WHY DO WE HAVE THE SYMPOSIUM?
The annual Christensen Symposium-first held in 1990-is made possible through the Christensen Endowment, which was established by alumni and friends of Augsburg to honor Bernhard M. Christensen. As the president of Augsburg College and Seminary from 1938 to 1962, Christensen was a central figure in drawing Augsburg fully into the study of the liberal arts.
The Symposium is designed to reflect and reinforce the principles to which Christensen showed such deep commitment: academic integrity, the Christian Gospel, and a mutually supportive relationship with the church. In addition, it serves as a vehicle for the Augsburg community to explore and apply the five lessons that are Christensen’s legacy:
- Christian faith liberates minds and lives.
- Diversity strengthens vital communities.
- Interfaith friendships enrich learning.
- The love of Christ draws us to God.
- We are called to service in the world.
For more information, see all Christensen Symposium posts.
2015 Living Religion
Richard Rodriguez, author
2013 Einstein’s God: Revisiting Science and Religion in a New Century
Krista Tippet, Host/Producer of On Being
2012 The Holiness of Common Ground
Eboo Patel, Founder and President, Interfaith Youth Core
See a video of Eboo Patel’s talk
2011 The Food Fight: Dispute in Biblical Testimony
Walter Brueggemann, Columbia Theological Seminary professor emeritus of Old Testament, minister of the United Church of Christ
2010 Devoutly Would He Teach: The Legacy of Bernhard M. Christensen
Gracia Grindal, Professor of Rhetoric, Luther Seminary
2009 The Most Important Number on Earth: Climate Change and Moral Challenge
Bill McKibben, Middlebury College
2008 Costly Discipleship: Forgiveness as a Practice/ Costly Citizenship: Regarding the Other in a Culture of Fear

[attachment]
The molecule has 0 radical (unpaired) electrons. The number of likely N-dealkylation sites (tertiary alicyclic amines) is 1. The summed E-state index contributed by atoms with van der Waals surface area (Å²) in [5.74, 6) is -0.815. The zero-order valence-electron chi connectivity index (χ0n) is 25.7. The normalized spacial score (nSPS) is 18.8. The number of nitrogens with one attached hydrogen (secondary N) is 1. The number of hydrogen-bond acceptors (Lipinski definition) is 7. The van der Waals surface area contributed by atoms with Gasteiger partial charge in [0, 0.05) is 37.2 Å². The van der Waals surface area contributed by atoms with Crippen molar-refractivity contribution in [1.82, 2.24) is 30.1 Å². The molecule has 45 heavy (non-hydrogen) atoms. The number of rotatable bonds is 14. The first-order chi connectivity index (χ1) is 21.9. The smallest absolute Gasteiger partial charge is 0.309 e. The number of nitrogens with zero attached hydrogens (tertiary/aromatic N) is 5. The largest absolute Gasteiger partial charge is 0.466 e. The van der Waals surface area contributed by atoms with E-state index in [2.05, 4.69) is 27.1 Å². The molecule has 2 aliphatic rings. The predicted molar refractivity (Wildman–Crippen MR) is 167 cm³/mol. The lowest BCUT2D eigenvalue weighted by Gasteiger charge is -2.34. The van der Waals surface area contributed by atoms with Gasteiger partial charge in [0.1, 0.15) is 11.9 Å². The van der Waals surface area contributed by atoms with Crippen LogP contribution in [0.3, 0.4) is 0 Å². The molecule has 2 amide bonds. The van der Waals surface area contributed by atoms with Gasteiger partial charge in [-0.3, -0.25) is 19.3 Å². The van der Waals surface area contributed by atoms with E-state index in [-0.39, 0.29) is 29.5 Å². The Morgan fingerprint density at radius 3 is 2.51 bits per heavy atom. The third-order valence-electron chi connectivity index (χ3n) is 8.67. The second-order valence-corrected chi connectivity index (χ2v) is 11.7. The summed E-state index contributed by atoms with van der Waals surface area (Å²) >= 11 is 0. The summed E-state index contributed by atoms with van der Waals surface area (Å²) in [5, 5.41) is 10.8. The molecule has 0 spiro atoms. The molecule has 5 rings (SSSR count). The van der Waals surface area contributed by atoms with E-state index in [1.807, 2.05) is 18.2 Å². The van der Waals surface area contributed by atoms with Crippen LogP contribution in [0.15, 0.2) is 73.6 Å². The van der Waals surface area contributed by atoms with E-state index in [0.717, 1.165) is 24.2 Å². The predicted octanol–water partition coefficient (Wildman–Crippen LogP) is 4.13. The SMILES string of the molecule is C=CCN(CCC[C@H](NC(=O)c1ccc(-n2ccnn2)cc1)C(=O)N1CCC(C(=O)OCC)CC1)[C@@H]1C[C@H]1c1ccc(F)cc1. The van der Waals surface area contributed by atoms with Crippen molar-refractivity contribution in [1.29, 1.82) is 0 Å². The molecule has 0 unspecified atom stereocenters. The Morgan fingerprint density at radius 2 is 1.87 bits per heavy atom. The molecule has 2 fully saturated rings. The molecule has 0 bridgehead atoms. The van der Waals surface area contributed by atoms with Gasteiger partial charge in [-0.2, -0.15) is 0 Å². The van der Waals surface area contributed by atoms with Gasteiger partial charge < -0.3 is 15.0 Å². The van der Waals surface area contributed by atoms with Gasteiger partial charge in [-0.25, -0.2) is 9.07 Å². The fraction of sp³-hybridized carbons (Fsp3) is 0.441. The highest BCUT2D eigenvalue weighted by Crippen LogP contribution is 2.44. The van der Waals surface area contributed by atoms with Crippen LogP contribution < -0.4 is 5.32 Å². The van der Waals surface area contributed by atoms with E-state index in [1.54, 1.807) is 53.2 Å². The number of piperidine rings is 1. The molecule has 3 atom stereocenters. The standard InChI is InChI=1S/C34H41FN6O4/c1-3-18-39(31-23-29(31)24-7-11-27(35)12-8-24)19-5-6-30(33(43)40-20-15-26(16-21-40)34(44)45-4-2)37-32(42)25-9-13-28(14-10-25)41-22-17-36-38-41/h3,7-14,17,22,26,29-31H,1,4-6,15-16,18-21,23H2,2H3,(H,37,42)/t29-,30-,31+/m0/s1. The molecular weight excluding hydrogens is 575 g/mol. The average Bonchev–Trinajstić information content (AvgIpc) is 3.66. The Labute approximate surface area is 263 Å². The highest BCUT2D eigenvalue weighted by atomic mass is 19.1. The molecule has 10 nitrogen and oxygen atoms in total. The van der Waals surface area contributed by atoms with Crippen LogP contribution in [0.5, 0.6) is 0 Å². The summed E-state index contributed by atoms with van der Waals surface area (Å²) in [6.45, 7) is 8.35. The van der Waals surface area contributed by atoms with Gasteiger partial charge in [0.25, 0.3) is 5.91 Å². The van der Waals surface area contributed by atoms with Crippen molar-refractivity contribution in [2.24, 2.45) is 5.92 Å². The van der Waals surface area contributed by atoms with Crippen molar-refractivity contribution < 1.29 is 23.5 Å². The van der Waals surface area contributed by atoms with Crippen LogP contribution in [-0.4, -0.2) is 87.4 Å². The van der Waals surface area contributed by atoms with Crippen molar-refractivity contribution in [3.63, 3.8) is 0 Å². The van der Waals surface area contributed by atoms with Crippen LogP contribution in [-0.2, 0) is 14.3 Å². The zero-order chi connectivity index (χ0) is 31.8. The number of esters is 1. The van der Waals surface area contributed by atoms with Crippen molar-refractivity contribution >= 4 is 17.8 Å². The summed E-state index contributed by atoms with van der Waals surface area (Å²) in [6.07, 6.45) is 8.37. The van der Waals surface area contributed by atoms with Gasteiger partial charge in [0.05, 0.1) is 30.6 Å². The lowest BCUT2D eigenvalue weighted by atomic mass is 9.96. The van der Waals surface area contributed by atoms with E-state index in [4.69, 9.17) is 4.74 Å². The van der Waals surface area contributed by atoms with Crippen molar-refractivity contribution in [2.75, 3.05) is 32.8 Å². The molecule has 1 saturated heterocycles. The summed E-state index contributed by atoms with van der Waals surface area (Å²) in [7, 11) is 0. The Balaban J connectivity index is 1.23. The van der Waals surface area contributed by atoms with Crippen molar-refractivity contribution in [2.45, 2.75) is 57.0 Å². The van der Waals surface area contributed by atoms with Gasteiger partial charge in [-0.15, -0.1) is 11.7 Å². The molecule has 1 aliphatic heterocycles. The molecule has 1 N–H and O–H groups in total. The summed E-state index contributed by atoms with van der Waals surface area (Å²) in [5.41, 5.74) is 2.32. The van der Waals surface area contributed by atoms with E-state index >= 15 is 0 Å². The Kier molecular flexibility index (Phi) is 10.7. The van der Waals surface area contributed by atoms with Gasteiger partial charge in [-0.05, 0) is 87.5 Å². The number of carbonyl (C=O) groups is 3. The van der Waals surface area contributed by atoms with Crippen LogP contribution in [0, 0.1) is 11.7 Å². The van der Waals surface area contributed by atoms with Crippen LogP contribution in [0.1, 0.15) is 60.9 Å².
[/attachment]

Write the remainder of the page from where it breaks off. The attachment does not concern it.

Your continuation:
Martha E. Stortz, Pacific Lutheran Theological Seminary/The Graduate Theological Union
2007 Everyday Life in Light of the Gospel
Rolf Jacobson, Luther Seminary
2006 Being Christians after Christendom/Caring for Life in a Violent World
Douglas John Hall, retired, McGill University
2005 Faith and Politics
Garry Wills, Northwestern University
2004 Christian Faith and the Liberal Arts
Kathleen Norris, poet and writer
2003 Changing the Business of Business: Vocation in the Marketplace
Brad Anderson, Best Buy Co., Inc.
2002 How Christian Faith Can Sustain the Life of the Mind
Richard T. Hughes, Pepperdine University
2001 Global and Local Neighbors: Christian Faith across Cultures
Lamin Sanneh, Yale University
2000 Changing Cosmologies and the Church
Owen Gingerich, Harvard University, Smithsonian Astrophysical Observatory
1999 Spiritual and Racial Diversity in the Context of the City
James Forbes Jr., The Riverside Church, New York
1998 The Faithful Skeptic
Dick Hardel, Youth and Family Institute
Donald Juel, Princeton Theological Seminary
1997 Listening across Differences
Michael Roan, Tandem Project
Roland Miller, Luther Seminary
1996 The Liberating Arts: Hildegard of Bingen
Anne H. King-Lenzmeier, University of St. Thomas
Bruce Wood Holsinger, University of Colorado
1995 Surprised by Faith: The Spiritual Journey of C.S. Lewis
James Como, City University of New York
Paul L. Holmer, retired, Yale University
Peter J. Schakel, Hope College
1994 Discipleship and Life: Dietrich Bonhoeffer
James Burtness, Luther Seminary
Mary Glazener, writer
Jonathan Sorum, Lutheran pastor
1993 How Can a Christian College be Diverse?
George Marsden, University of Notre Dame
1992 Christian Faith and Public Life
1991 The Inward Journey
Gracia Grindal ’65, Luther Seminary
1990 Our Calling: A Symposium on Christian Life and Faith
Gerald O. Barney, Institute for 21st-Century Studies